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Old 04-16-2012, 10:10 AM
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yaser yaser is offline
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Default Re: What does it mean to "satisfy" Hoeffding's Inequality?

Quote:
Originally Posted by gordonbr View Post
I'm confused about the process of determining whether a particular random sample "satisfies" Hoeffding's inequality.

In particular, when we run some experiments and determine the average proportion of green marbles, we generate some averages for several E_{in} values. Can't we say that all of these E_{in} values satisfy Hoeffding's Inequality, since Hoeffding's Inequality only says that the probability of something bad happening (i.e., E_{in} not tracking E_{out}) for a random sample is small? I would think that any E_{in} satisfies this condition, regardless of how we determined the sample.

I suppose my question is: how does a particular E_{in} value fail to satisfy an inequality that seems to be a blanket statement for all possible E_{in} values?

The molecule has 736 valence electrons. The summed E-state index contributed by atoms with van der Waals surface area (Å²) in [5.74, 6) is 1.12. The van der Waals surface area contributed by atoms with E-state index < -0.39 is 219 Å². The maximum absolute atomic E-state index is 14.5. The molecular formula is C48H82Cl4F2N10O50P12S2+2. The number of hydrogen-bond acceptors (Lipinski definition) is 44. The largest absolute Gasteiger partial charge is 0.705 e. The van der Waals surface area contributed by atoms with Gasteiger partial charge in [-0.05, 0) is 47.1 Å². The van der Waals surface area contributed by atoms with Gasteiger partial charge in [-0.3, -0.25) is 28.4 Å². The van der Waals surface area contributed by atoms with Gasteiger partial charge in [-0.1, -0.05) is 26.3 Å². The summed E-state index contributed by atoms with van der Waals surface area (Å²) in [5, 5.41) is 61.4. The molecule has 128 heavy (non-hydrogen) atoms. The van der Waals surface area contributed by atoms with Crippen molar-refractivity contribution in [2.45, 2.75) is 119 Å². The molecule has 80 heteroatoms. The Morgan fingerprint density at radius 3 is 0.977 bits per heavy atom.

If the expression "satisfies Hoeffding's inequality" is used for a particular E_{\rm in}, it is informal or figurative. It just says that this particular E_{\rm in} is within \epsilon of E_{\rm out}. Hoeffding asserts that this is likely to be the case, hence the word "satisfies."

The formal statement would not involve an individual E_{in}, but rather a full experiment, and it would be a statement that Hoeffding's inequalty holds under the conditions of such experiment. For instance, the multiple-bin experiment does not satisfy the basic Hoeffding inequality.
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